But to make sure the insurance companies fully reimburse you for what you stand to lose, you should also take video and photos of all your belongings. Such visual documentation can not only ensure you are able to replace your assets, but that your insurance claim is processed as quickly and smoothly as possible.

Finally, if you own your home, it should be titled in your living trust and your living trust MUST be identified as an “additional named insured” on your homeowner’s policy. Pull out your policy and check for that now. This often-overlooked detail can cause big problems in the event a claim must be made.

 

Prenup: Romance killer or wealth protector? - The Globe and Mail

 

 

Last week, I discussed some of the pros and cons of using prenuptial agreementshttps://www.calilaw.com/prenuptial-agreement-pros-and-cons/ . Here, we’ll look at different estate planning vehicles that could provide similar—or even better—protection than prenups.

 

Revocable living trust created by you: By setting up a revocable living trust and funding it with your separate assets before getting married, those assets would likely be considered non-marital property and not subject to division by the court upon divorce—as long as you never commingle any of those assets with your spouse after your marriage. To ensure your separate property assets stay separate, it’s vital that you create and fund the trust with your assets before the marriage and never add any assets acquired or created during the marriage.

 

If you commingle assets acquired during the marriage in a trust containing your separate non-marital assets, a court could declare all of those assets as marital property subject to claim as part of a divorce settlement. To this end, a revocable trust only protects your separate assets from divorce if they remain separate from marital property throughout the whole length of your marriage.

 

You can also use a revocable living trust to provide for your surviving spouse and children from a previous marriage in the event of your death or incapacity. Unlike a will, assets held by a trust are not subject to the court process known as probate, so those assets would be immediately available to your spouse and kids, sparing your family the time, expense, and potential conflict of probate.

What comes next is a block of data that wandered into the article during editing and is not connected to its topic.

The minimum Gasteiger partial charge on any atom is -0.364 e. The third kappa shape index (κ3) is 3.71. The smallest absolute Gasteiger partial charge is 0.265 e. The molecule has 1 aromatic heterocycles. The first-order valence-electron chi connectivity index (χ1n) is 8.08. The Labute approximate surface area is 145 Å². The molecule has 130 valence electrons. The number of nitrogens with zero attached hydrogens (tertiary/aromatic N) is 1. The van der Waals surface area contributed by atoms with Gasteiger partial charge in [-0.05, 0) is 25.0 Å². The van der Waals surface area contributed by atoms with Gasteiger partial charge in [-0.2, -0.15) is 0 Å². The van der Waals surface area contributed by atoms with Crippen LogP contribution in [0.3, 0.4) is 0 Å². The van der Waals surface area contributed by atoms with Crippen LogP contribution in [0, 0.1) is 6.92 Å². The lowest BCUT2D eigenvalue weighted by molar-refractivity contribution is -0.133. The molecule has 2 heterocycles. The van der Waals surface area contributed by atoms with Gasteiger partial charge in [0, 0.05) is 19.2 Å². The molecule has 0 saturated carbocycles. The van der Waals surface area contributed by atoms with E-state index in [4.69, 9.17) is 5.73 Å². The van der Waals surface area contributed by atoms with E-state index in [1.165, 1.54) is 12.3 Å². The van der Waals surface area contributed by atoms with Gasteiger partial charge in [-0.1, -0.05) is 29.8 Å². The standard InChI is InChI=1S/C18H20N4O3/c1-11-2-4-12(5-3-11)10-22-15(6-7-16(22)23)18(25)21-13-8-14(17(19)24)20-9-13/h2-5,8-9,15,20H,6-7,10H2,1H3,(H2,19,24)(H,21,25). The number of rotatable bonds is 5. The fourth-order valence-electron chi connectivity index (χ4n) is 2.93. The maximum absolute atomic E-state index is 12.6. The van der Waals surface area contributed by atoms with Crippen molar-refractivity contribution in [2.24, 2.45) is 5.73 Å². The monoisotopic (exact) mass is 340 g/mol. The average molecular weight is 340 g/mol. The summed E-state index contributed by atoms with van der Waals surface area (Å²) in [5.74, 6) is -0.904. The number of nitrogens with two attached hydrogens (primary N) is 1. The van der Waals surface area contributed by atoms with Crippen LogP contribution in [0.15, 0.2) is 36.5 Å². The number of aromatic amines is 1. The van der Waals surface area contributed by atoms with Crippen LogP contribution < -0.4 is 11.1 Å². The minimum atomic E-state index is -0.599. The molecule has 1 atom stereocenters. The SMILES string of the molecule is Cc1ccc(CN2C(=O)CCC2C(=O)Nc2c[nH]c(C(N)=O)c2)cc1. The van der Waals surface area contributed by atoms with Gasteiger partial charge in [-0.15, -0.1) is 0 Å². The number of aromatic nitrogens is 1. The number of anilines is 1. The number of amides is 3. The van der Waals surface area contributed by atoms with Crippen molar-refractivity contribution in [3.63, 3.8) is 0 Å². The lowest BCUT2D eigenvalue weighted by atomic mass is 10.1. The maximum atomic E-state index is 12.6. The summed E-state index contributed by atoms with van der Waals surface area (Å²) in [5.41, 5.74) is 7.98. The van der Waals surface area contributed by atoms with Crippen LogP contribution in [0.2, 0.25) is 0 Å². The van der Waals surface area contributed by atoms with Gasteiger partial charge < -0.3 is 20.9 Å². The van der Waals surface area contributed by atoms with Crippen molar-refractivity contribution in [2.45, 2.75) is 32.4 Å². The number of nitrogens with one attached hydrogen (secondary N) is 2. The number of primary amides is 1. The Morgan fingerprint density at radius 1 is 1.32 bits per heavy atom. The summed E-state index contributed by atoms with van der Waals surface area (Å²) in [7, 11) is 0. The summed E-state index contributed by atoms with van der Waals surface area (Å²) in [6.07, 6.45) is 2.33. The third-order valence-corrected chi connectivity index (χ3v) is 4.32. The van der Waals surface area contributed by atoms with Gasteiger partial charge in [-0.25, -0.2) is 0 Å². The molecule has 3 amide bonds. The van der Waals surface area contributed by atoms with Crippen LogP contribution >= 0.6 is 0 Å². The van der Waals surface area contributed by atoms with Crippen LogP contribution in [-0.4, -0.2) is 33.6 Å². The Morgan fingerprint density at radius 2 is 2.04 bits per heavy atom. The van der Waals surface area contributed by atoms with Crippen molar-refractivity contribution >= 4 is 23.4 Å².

Note that since a revocable trust is “revocable” by definition, there is no asset protection for assets in your revocable trust, meaning that a revocable living trust will not protect your assets from creditors during your lifetime. If you want to achieve protection from both a future divorce and future creditors, you may want to consider one of the irrevocable trusts below.

Irrevocable trust created by your family: You can protect your assets from divorce by having your parents (or another loved one) establish an irrevocable trust for you before your marriage. Then, the Investment Trustee of the irrevocable trust (who could be you) could purchase all of your existing assets in an arms-length transaction and manage those assets inside of the trust, where they are totally protected from a future divorce and any future creditors.

Note that this strategy does require special provisions to ensure you cannot make distributions to yourself from the trust without the approval of an “independent trustee.” This trustee could be a best friend or a professional trustee, but cannot be anyone related or subordinate to you.

Your parents or grandparents could also leave any future inheritance you are to receive to this irrevocable trust, ensuring that your inheritance would also be protected. If this irrevocable trust is properly established and the terms are well-drafted, all assets the trust owns—and any assets left to you in the future—will be fully protected from a future divorce, future creditors, and even from estate taxes and probate upon your death. Yes, I like these trusts a lot.

 

Irrevocable trust created by you: It’s also possible for you to establish an irrevocable trust for yourself and gift your assets into the trust to keep them safe from divorce. However, this strategy is not as airtight as having a parent or grandparents establish the trust for you.

When you gift assets to an irrevocable trust, there’s a risk that a spouse or future creditor can claim fraudulent conveyance, depending on how soon you gift those assets after creating the trust. That said, if you are looking for asset protection and an alternative to a prenuptial agreement, and do not have a parent or grandparent available, a self-settled irrevocable trust can be a great second-best alternative.